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Anal Bioanal Chem. 2016 Sep;408(24):6567-79. doi: 10.1007/s00216-016-9843-y. Epub 2016 Aug 15.

Systematic comparison of static and dynamic headspace sampling techniques for gas chromatography.

Author information

1
Instrumental Analytical Chemistry, University of Duisburg-Essen, Universitätsstraße 5, 45141, Essen, Germany.
2
Instrumental Analytical Chemistry, University of Duisburg-Essen, Universitätsstraße 5, 45141, Essen, Germany. torsten.schmidt@uni-due.de.

Abstract

Six automated, headspace-based sample preparation techniques were used to extract volatile analytes from water with the goal of establishing a systematic comparison between commonly available instrumental alternatives. To that end, these six techniques were used in conjunction with the same gas chromatography instrument for analysis of a common set of volatile organic carbon (VOC) analytes. The methods were thereby divided into three classes: static sampling (by syringe or loop), static enrichment (SPME and PAL SPME Arrow), and dynamic enrichment (ITEX and trap sampling). For PAL SPME Arrow, different sorption phase materials were also included in the evaluation. To enable an effective comparison, method detection limits (MDLs), relative standard deviations (RSDs), and extraction yields were determined and are discussed for all techniques. While static sampling techniques exhibited sufficient extraction yields (approx. 10-20 %) to be reliably used down to approx. 100 ng L(-1), enrichment techniques displayed extraction yields of up to 80 %, resulting in MDLs down to the picogram per liter range. RSDs for all techniques were below 27 %. The choice on one of the different instrumental modes of operation (aforementioned classes) was thereby the most influential parameter in terms of extraction yields and MDLs. Individual methods inside each class showed smaller deviations, and the least influences were observed when evaluating different sorption phase materials for the individual enrichment techniques. The option of selecting specialized sorption phase materials may, however, be more important when analyzing analytes with different properties such as high polarity or the capability of specific molecular interactions. Graphical Abstract PAL SPME Arrow during the extraction of volatile analytes from the headspace of an aqueous sample.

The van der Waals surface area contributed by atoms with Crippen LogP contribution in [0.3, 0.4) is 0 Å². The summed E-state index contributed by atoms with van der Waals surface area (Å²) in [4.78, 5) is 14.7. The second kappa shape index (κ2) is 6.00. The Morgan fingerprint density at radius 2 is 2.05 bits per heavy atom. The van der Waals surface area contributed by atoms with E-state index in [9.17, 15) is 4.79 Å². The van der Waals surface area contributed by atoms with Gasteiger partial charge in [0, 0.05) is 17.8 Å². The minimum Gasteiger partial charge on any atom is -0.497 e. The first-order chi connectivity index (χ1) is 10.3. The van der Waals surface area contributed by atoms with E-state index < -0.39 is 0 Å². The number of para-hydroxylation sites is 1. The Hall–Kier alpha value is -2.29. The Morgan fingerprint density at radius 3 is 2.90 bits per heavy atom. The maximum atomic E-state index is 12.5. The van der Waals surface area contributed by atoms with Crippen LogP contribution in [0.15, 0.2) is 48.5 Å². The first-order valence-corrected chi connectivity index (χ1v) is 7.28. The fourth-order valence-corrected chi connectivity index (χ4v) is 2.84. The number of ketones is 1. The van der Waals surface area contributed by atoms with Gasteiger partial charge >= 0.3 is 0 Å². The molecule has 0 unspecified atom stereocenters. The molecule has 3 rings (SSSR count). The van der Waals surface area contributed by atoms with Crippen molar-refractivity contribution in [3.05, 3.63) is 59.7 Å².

KEYWORDS:

Headspace analysis; ITEX; Microextraction; PAL SPME Arrow; SPME; Sample preparation

PMID:
27526093
DOI:
10.1007/s00216-016-9843-y

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